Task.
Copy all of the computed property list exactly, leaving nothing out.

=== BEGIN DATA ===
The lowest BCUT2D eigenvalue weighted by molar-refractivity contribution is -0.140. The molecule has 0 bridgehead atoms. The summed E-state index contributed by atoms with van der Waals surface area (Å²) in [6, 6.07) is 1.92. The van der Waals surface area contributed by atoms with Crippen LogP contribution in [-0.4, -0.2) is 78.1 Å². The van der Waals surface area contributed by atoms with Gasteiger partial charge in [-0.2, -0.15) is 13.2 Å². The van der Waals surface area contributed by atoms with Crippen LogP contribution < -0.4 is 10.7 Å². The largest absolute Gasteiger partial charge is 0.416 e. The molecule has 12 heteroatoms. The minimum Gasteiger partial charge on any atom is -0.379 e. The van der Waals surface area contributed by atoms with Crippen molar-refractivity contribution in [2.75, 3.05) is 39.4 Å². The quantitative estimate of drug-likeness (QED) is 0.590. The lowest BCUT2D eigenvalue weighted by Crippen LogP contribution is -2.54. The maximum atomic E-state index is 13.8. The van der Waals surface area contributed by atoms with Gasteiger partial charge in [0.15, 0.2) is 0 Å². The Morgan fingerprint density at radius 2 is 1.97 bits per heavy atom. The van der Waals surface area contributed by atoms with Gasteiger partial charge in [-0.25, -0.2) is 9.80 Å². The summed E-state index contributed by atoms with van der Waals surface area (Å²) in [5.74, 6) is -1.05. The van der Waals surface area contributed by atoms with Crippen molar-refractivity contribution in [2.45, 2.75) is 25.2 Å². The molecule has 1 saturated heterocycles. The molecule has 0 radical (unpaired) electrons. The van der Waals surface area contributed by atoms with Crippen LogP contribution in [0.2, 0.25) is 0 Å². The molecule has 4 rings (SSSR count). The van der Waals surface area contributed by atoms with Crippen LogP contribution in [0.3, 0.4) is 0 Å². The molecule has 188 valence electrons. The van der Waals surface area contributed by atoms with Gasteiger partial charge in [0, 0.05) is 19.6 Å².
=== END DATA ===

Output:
The lowest BCUT2D eigenvalue weighted by molar-refractivity contribution is -0.140. The molecule has 0 bridgehead atoms. The summed E-state index contributed by atoms with van der Waals surface area (Å²) in [6, 6.07) is 1.92. The van der Waals surface area contributed by atoms with Crippen LogP contribution in [-0.4, -0.2) is 78.1 Å². The van der Waals surface area contributed by atoms with Gasteiger partial charge in [-0.2, -0.15) is 13.2 Å². The van der Waals surface area contributed by atoms with Crippen LogP contribution < -0.4 is 10.7 Å². The largest absolute Gasteiger partial charge is 0.416 e. The molecule has 12 heteroatoms. The minimum Gasteiger partial charge on any atom is -0.379 e. The van der Waals surface area contributed by atoms with Crippen molar-refractivity contribution in [2.75, 3.05) is 39.4 Å². The quantitative estimate of drug-likeness (QED) is 0.590. The lowest BCUT2D eigenvalue weighted by Crippen LogP contribution is -2.54. The maximum atomic E-state index is 13.8. The van der Waals surface area contributed by atoms with Gasteiger partial charge in [0.15, 0.2) is 0 Å². The Morgan fingerprint density at radius 2 is 1.97 bits per heavy atom. The van der Waals surface area contributed by atoms with Gasteiger partial charge in [-0.25, -0.2) is 9.80 Å². The summed E-state index contributed by atoms with van der Waals surface area (Å²) in [5.74, 6) is -1.05. The van der Waals surface area contributed by atoms with Crippen molar-refractivity contribution in [2.45, 2.75) is 25.2 Å². The molecule has 1 saturated heterocycles. The molecule has 0 radical (unpaired) electrons. The van der Waals surface area contributed by atoms with Crippen LogP contribution in [0.2, 0.25) is 0 Å². The molecule has 4 rings (SSSR count). The van der Waals surface area contributed by atoms with Crippen LogP contribution in [0.3, 0.4) is 0 Å². The molecule has 188 valence electrons. The van der Waals surface area contributed by atoms with Gasteiger partial charge in [0, 0.05) is 19.6 Å².